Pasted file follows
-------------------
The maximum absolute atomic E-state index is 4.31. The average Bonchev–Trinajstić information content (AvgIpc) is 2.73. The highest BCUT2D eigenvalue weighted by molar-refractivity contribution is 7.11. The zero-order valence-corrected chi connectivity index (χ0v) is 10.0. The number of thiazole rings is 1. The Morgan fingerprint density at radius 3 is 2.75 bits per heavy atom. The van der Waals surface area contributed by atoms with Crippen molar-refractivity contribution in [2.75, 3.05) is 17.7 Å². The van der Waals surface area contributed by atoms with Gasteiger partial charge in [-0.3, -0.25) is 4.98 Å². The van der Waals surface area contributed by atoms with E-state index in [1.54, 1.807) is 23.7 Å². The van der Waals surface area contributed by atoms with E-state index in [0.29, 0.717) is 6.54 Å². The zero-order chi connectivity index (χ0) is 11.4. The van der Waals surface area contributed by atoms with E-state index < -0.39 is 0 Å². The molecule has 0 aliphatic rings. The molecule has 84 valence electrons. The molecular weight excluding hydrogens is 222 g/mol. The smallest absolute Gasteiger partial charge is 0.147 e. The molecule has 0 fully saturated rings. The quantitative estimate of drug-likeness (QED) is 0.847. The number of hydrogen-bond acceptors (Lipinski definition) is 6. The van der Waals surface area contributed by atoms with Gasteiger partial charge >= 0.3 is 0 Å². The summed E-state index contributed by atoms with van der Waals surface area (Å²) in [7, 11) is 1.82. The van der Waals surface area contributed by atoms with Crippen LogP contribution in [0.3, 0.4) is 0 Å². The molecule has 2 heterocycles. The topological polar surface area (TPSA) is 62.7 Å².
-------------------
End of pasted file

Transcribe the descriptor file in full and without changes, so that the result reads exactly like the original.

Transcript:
The maximum absolute atomic E-state index is 4.31. The average Bonchev–Trinajstić information content (AvgIpc) is 2.73. The highest BCUT2D eigenvalue weighted by molar-refractivity contribution is 7.11. The zero-order valence-corrected chi connectivity index (χ0v) is 10.0. The number of thiazole rings is 1. The Morgan fingerprint density at radius 3 is 2.75 bits per heavy atom. The van der Waals surface area contributed by atoms with Crippen molar-refractivity contribution in [2.75, 3.05) is 17.7 Å². The van der Waals surface area contributed by atoms with Gasteiger partial charge in [-0.3, -0.25) is 4.98 Å². The van der Waals surface area contributed by atoms with E-state index in [1.54, 1.807) is 23.7 Å². The van der Waals surface area contributed by atoms with E-state index in [0.29, 0.717) is 6.54 Å². The zero-order chi connectivity index (χ0) is 11.4. The van der Waals surface area contributed by atoms with E-state index < -0.39 is 0 Å². The molecule has 0 aliphatic rings. The molecule has 84 valence electrons. The molecular weight excluding hydrogens is 222 g/mol. The smallest absolute Gasteiger partial charge is 0.147 e. The molecule has 0 fully saturated rings. The quantitative estimate of drug-likeness (QED) is 0.847. The number of hydrogen-bond acceptors (Lipinski definition) is 6. The van der Waals surface area contributed by atoms with Gasteiger partial charge >= 0.3 is 0 Å². The summed E-state index contributed by atoms with van der Waals surface area (Å²) in [7, 11) is 1.82. The van der Waals surface area contributed by atoms with Crippen LogP contribution in [0.3, 0.4) is 0 Å². The molecule has 2 heterocycles. The topological polar surface area (TPSA) is 62.7 Å².